I don’t know if you remember when roundabouts first came to be. According to Google, the very first was in 1907. I don’t remember back that far, but I do remember that when one arrived in the small town I grew up in, people were surprised and not necessarily happy about it. What was even more confusing, apparently, was the etiquette one should use when using a roundabout.
Fast forward many years and they are much more commonplace. In fact, my route from the highway to my current home has four to maneuver. They are a pain but do work the way they should-most of the time. It’s common to see complaints on our town’s community/group boards of people not using them well or not making the best choices. We’ve all experienced people zipping around them without looking or yielding. Sometimes large trucks there are a hassle (and slow tractors). And within the cars, I’ve literally seen people become nervous when approaching a roundabout- like it’s a thousand feet rope bridge strung over a cavern that they must tiptoe over without shoes. Some approach the pause area cautiously and then look back-and-forth, back-and-forth. Yes, both directions.
It never dawned on me to use a turn signal when exiting a roundabout until I saw the suggestion on our community Facebook board. It made a lot of sense and it seemed to me, might help address the main issues. Now, I’m not recommending that you rely on someone else’s turn signal 100% of the time-I suspect we’ve all had that experience and were sorry that we did. But when someone signals within a roundabout that they are exiting and THEN also turn their wheels to exit that way, it appears pretty safe to assume that they are indeed exiting.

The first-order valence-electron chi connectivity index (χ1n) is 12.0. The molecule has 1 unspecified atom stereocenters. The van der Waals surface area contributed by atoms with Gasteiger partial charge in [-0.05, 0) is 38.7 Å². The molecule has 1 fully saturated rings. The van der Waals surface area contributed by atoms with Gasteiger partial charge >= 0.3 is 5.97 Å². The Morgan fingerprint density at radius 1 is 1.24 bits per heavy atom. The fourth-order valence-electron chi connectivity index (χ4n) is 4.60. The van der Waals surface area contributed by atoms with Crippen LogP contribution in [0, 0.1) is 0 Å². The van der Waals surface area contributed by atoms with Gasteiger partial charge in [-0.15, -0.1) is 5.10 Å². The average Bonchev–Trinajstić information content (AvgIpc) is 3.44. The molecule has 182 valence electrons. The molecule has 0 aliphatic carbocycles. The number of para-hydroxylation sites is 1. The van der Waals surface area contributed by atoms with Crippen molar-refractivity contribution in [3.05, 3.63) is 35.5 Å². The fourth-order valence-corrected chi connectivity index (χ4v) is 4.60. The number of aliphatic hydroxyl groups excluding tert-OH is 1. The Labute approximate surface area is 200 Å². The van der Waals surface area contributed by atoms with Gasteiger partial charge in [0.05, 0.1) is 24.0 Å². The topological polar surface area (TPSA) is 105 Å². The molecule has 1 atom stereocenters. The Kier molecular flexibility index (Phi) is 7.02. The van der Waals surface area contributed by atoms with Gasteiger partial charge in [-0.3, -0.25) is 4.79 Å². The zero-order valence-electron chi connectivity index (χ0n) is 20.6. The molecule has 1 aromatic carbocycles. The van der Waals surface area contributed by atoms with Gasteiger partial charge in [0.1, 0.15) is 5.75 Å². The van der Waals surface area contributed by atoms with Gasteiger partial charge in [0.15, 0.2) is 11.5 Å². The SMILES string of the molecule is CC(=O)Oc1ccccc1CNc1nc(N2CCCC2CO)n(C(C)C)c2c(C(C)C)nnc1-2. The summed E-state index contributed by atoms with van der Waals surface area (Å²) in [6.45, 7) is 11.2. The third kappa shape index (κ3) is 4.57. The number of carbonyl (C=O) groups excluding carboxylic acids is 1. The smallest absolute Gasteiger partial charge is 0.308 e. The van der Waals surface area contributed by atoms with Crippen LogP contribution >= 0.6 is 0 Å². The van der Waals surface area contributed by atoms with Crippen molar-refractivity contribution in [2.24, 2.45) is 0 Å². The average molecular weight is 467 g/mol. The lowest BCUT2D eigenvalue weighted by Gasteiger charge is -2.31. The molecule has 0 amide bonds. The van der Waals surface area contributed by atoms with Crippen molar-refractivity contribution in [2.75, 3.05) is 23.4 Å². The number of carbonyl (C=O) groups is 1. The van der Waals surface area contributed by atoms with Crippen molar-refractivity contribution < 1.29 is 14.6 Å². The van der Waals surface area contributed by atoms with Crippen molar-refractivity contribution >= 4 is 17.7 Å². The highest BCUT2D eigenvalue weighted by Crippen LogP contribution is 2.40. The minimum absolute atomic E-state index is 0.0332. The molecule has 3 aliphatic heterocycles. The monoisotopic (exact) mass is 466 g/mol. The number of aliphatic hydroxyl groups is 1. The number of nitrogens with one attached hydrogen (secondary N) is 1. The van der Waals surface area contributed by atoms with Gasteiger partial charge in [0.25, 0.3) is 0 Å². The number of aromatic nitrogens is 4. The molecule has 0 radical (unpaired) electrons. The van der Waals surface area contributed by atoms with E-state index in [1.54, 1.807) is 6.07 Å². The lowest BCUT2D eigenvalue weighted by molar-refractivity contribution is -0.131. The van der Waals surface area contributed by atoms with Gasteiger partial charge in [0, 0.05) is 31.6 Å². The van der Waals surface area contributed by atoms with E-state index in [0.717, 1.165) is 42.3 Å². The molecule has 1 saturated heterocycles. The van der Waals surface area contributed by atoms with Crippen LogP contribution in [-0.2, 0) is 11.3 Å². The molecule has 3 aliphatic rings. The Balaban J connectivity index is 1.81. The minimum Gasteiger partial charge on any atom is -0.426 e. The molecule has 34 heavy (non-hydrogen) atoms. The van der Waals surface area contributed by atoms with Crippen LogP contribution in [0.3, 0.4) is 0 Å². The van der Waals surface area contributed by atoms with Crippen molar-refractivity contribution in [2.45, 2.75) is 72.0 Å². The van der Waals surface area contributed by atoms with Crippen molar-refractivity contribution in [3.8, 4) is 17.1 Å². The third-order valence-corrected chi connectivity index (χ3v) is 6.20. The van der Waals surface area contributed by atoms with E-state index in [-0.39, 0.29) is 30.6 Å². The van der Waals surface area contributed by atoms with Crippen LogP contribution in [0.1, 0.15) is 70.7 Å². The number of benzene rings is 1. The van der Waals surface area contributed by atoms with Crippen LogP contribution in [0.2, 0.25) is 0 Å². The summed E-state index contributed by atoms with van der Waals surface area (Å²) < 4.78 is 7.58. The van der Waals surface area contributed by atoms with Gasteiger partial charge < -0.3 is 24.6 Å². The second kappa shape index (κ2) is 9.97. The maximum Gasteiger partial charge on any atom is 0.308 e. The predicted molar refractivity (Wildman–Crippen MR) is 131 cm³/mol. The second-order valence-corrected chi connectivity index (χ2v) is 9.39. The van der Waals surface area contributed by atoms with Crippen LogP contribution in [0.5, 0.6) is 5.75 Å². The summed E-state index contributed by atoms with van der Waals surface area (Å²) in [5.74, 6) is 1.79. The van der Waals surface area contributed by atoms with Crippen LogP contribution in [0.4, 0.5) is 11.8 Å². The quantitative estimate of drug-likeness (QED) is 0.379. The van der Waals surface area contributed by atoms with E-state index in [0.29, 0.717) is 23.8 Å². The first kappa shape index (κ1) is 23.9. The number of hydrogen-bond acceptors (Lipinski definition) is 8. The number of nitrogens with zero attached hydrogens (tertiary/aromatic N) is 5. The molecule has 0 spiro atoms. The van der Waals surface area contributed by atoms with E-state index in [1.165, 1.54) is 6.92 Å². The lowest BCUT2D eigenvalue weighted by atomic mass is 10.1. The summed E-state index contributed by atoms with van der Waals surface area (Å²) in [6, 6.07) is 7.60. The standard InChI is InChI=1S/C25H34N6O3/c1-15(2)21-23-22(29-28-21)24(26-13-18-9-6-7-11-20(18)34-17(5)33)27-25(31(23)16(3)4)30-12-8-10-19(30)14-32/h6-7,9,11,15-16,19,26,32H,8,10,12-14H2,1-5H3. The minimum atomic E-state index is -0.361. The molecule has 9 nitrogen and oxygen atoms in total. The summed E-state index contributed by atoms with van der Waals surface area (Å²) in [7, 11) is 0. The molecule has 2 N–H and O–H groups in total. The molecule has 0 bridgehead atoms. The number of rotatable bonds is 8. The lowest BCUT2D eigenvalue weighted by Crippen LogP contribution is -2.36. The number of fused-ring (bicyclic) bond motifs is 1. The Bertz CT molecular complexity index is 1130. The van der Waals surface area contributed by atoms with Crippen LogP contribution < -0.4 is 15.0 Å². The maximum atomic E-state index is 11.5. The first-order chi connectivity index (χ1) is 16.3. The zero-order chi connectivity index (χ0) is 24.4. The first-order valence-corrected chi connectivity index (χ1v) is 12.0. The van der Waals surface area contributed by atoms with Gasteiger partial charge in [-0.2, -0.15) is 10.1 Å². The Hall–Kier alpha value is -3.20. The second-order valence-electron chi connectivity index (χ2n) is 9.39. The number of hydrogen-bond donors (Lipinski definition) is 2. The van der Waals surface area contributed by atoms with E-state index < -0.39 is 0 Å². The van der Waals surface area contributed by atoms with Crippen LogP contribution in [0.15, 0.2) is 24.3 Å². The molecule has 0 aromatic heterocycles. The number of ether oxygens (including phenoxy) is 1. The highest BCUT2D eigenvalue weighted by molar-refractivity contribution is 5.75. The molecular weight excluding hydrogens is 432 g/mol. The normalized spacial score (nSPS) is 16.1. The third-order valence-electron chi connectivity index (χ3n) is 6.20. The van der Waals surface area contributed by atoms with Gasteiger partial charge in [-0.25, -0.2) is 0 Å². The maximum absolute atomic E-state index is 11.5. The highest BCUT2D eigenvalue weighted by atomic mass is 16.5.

I am determined to lead by example and about twenty percent of the time, it’s made an impact. I’ve had several cases where the car in front of me or behind me does not signal at first even though they are taking the same turn off that I am. But I DID signal and then one of them (and one time both of them) began signaling for future roundabout turnoffs.
In John 13:15-16, our humble Lord Jesus washed the feet of his disciples. He served them by this act of hospitality and humility. He told them, “I have given you an example, that you also should do just as I have done to you. Truly, truly, I say to you, a servant is not greater than his master, nor is a messenger greater than the one who sent him.”
There are many more examples of leading by example in the Bible. Here is an example of a faith so well-lived that words were not always necessary. “Paul knew of a church that set a wonderful example for the other churches when he was writing about the Thessalonians ‘And you became imitators of us and of the Lord, for you received the word in much affliction, with the joy of the Holy Spirit, so that you became an example to all the believers in Macedonia and in Achaia. For not only has the word of the Lord sounded forth from you in Macedonia and Achaia, but your faith in God has gone forth everywhere so that we need not say anything.’ (1 Thess 1:6-8)”
Am I being the best example outside of the roundabouts? To my children, family, and even to my neighbors? I think I could do better at this. What about you?
In the same way, let your light shine before others, that they may see your good deeds and glorify your Father in heaven. Matthew 5:16
Whatever you have learned or received or heard from Me, or seen in Me—put it into practice. And the God of peace will be with you. Philippians 4:9